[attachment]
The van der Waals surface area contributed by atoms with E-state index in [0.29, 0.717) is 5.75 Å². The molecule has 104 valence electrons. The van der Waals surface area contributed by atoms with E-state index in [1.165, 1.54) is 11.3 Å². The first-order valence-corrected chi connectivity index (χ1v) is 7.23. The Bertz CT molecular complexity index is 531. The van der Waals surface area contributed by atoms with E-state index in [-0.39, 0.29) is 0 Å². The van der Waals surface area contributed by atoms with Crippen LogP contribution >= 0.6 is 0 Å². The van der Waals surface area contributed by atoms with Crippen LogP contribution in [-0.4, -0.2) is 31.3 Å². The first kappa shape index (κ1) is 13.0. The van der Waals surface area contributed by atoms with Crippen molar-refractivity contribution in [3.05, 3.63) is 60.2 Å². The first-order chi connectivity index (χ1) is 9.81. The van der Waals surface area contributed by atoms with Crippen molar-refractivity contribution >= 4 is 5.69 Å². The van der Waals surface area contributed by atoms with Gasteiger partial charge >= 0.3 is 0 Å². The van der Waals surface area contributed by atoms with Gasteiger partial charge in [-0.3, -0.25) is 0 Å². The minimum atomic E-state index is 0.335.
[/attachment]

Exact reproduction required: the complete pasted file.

The van der Waals surface area contributed by atoms with E-state index in [0.29, 0.717) is 5.75 Å². The molecule has 104 valence electrons. The van der Waals surface area contributed by atoms with E-state index in [1.165, 1.54) is 11.3 Å². The first-order valence-corrected chi connectivity index (χ1v) is 7.23. The Bertz CT molecular complexity index is 531. The van der Waals surface area contributed by atoms with E-state index in [-0.39, 0.29) is 0 Å². The van der Waals surface area contributed by atoms with Crippen LogP contribution >= 0.6 is 0 Å². The van der Waals surface area contributed by atoms with Crippen LogP contribution in [-0.4, -0.2) is 31.3 Å². The first kappa shape index (κ1) is 13.0. The van der Waals surface area contributed by atoms with Crippen molar-refractivity contribution in [3.05, 3.63) is 60.2 Å². The first-order chi connectivity index (χ1) is 9.81. The van der Waals surface area contributed by atoms with Crippen molar-refractivity contribution >= 4 is 5.69 Å². The van der Waals surface area contributed by atoms with Gasteiger partial charge >= 0.3 is 0 Å². The van der Waals surface area contributed by atoms with Gasteiger partial charge in [-0.3, -0.25) is 0 Å². The minimum atomic E-state index is 0.335.